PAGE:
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Midland-Odessa Region Leads in Commercial Vehicle Deaths, As Oilfield Truck Crashes Surge in Permian Basin

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The Texas Department of Transportation’s Odessa District now leads the state in commercial vehicle fatalities, thanks to a staggering increase in oilfield truck crashes throughout the region.

Odessa District Commercial Vehicle Fatalities Up 122% Since 2016

A dozen counties spanning the oil-rich Permian Basin make up the Odessa District.

According to data from the Midland-Odessa Transportation Alliance (MOTRAN), commercial vehicle crashes in the largely rural, sparsely populated region rose by 160% in just the past three years. Commercial vehicle fatalities also increased by 122% during the same period.

Four Odessa District counties – Ector, Midland, Reeves, and Winkler – were among 10 Texas counties with the most fatal commercial vehicle crashes in 2018. Ector County, including the city of Odessa, took second place, with 21 deadly crashes. That’s 8 less than either Harris or Dallas County, which tied for first.

Sixteen fatal crashes put Midland County in the third spot, while Reeves and Bexar County shared fifth place, with 13 each. Winkler County ranked 6th, with 11 deadly commercial vehicle accidents in 2018.

Midland-Odessa Flooded with Inexperienced Oilfield Truck Drivers

Serious and fatal commercial vehicle crashes began rising throughout the Midland-Odessa region in 2016, just as the drilling frenzy began to ramp up. The unprecedented Permian Basin oil boom attracted thousands of new workers to west Texas, including many oilfield truck drivers unfamiliar with the area’s narrow, and often dangerous, rural roads and highways.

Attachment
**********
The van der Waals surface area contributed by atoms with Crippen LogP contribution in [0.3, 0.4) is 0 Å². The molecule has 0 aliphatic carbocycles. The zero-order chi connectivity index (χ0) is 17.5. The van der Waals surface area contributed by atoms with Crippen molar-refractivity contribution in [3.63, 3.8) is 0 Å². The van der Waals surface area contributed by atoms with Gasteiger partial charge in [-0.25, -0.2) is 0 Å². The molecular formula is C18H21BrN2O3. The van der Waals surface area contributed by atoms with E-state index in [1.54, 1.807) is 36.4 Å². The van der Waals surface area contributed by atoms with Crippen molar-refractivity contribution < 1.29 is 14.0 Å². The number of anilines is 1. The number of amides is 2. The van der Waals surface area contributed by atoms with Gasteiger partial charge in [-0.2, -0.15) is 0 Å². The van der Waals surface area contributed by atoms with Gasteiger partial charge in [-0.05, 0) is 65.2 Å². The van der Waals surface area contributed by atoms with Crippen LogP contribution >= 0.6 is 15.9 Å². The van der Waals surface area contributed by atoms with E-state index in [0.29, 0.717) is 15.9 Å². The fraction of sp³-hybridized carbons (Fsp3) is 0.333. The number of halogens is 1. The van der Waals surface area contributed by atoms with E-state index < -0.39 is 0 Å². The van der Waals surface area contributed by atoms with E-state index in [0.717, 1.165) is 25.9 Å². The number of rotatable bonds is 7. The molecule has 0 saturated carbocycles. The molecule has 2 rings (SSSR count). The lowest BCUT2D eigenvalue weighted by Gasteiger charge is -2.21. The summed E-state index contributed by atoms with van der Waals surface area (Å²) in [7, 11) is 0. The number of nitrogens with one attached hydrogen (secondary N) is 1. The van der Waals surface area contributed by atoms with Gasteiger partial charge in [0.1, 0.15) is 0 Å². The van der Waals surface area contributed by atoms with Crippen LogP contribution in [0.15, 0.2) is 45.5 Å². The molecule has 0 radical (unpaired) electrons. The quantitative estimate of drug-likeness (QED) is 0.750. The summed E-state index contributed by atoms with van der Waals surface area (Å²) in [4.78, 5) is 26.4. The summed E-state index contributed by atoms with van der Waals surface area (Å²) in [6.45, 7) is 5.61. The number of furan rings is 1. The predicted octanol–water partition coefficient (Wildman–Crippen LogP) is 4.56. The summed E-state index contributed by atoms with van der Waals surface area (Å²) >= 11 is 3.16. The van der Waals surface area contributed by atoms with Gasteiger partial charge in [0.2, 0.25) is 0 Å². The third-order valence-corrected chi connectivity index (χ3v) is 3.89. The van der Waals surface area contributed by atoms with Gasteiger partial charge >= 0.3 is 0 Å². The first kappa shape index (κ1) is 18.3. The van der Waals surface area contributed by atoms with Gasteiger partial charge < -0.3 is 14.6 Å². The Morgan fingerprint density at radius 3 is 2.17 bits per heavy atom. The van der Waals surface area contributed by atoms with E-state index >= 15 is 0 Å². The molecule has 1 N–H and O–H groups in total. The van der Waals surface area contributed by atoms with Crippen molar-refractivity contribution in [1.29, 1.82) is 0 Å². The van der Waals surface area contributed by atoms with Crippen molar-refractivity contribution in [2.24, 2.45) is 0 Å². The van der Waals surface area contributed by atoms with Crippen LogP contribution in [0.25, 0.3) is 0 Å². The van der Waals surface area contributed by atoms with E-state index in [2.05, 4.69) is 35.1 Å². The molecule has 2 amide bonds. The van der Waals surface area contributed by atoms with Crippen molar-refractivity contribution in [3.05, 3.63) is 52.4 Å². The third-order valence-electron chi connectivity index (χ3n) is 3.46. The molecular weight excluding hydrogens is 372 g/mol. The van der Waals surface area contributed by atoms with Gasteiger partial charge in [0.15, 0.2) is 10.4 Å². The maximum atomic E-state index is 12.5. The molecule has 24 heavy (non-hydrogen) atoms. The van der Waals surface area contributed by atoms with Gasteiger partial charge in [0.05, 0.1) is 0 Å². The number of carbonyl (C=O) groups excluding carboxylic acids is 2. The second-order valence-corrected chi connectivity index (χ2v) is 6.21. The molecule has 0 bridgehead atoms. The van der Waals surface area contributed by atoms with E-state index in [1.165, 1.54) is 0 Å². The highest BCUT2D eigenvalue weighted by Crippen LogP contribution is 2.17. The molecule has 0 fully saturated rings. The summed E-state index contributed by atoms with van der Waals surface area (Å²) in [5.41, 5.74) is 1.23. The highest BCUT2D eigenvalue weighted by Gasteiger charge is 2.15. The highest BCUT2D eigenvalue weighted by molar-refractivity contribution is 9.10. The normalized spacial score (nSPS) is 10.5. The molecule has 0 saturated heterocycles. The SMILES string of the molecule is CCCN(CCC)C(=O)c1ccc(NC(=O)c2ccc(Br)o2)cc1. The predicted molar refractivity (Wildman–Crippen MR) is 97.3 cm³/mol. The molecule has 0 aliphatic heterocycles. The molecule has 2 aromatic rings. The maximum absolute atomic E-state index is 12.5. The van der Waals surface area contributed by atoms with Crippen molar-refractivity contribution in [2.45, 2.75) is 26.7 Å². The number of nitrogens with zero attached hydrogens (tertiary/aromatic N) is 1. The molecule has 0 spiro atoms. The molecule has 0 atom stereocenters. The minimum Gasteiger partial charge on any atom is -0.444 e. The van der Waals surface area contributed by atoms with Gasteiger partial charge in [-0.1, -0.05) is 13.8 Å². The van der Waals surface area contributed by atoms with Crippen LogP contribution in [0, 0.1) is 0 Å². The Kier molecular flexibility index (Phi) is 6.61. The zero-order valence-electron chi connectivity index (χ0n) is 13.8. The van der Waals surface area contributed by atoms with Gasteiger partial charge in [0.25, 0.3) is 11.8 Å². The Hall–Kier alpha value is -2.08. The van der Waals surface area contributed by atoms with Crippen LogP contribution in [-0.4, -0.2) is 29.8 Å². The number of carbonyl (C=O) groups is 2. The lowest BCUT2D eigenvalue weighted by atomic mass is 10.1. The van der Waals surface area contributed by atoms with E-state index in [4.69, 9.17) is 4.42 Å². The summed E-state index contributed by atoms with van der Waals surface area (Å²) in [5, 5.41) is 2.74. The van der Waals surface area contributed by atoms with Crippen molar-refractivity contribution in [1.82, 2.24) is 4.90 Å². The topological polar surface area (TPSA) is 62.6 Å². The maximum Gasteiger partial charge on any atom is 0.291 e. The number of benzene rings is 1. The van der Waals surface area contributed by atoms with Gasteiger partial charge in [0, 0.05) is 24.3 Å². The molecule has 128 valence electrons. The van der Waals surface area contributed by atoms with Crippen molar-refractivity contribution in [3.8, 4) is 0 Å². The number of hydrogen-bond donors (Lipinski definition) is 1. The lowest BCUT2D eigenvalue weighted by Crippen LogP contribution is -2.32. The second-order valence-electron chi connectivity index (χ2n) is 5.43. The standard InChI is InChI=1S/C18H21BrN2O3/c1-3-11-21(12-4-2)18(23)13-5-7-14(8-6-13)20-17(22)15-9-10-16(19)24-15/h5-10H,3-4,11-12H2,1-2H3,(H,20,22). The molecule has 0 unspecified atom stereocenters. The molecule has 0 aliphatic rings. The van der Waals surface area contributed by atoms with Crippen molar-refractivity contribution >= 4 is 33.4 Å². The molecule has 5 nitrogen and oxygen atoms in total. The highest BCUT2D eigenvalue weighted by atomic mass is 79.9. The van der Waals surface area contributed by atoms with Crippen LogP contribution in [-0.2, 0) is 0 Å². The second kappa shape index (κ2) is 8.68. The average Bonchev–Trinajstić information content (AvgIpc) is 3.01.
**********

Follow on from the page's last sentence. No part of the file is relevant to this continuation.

“Pneumatic trucks take a little more training, but sandbox trucks, all you need is a CDL,” one veteran drive recently told “So, we are getting a lot of these over-the-road drivers coming and driving the sandboxes – when they get out here to the oil patches, they are not used to these road conditions.”

These drivers can command wages as high as $100,000 per year in the Permian Basin. But many drilling companies push their truckers to work 12-hour stretches, six days a week, alternating between day and night shifts. As a result, oilfield truck drivers are often far too exhausted to safely operate their vehicles, regardless of their experience level.

Odessa District Needs $500 Million Infrastructure Investment

A single well can require 1,000 trucks to haul sand, water, and equipment to and from the drill site. As a result, roads throughout the Odessa District rank among the most congested and treacherous in Texas.

“Some of the greatest increases in road traffic among our roads are our rural roads, the roads that connect to larger towns and cities,” Department of Public Safety Spokesperson Sgt. Oscar Villarreal recently told the Odessa American. “In the Permian Basin area there’s a significant increase in crashes along I-20, U.S. Highway 285, State Highway 302 and the range of crashes go from minor crash to fatality.”

None of the roadways mentioned by Sgt. Villarreal were designed to handle as much traffic as they’re currently experiencing on a daily basis.  In fact, most experts believe the Midland-Odessa region’s staggering death toll from oilfield truck crashes and other commercial vehicle accidents won’t start to ebb without a major investment in infrastructure.

“$500 million over the next 2 to 5 years in the Odessa District sounds like a lot of money,” MOTRAN president James Beauchamp told NewsWest9 earlier this year. “But when you look at $835 million in increased severance taxes from this same area just between 2017 and 2018, and over a $700 million gain in sales tax revenue during that time, this is probably one of the best investments the State of Texas could make.”

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